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Here's an odd theory: Researchers at Oxford say one explanation for obesity might be … excessive light in our bedrooms. They aren't yet certain enough to advise a darkness boost, but a study in the American Journal of Epidemiology found that women had larger waistlines if their bedrooms were "light enough to see across" after dark, the BBC reports. Some 113,000 women reported the amount of light in their rooms (enough to read by? enough to see close-up or far away?), and researchers compared those results with body-mass index, waist circumference, and other measures.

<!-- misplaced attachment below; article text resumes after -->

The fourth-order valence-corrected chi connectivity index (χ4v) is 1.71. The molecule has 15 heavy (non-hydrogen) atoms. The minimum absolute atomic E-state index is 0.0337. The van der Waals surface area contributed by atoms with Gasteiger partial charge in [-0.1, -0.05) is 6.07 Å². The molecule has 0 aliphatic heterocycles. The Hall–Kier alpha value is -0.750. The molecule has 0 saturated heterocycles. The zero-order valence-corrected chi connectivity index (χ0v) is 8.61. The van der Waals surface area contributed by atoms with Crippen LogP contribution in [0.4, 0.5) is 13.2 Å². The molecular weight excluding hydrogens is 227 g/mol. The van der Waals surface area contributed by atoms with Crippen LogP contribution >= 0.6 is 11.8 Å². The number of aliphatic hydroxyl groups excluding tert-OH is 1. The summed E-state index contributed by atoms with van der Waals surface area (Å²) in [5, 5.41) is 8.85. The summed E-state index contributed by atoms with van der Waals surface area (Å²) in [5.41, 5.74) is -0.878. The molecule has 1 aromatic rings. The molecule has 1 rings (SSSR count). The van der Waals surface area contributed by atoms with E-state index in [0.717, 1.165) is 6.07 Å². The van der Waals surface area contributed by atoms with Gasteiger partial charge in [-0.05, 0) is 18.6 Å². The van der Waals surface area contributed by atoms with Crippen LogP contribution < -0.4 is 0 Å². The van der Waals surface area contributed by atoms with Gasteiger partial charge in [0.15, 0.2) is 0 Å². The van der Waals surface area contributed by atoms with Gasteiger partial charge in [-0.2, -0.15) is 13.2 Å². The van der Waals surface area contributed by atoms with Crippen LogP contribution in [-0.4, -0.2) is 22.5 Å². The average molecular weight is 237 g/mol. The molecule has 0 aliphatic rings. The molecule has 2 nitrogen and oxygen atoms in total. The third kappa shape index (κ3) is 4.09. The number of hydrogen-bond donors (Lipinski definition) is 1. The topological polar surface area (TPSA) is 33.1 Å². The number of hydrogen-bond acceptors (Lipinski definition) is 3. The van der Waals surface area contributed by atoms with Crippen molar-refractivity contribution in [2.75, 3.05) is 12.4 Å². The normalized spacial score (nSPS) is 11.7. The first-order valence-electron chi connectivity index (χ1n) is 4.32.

It could be that light in the bedroom messes with our body clocks, affecting how our bodies handle food. "We cannot yet tell at this stage what the reason for the associations is, but the results open up an interesting direction for research," one researcher says in the Telegraph. Over the past century, our rooms have been getting lighter, an expert on the history of homes tells the BBC in a separate story. There are more streetlights and neon signs outside, and we've begun to prefer thinner curtains and white paint. We also have all kinds of devices whose standby lights stay on all night. (Click to read about another new study that shows how our brain creates memories while we sleep.)

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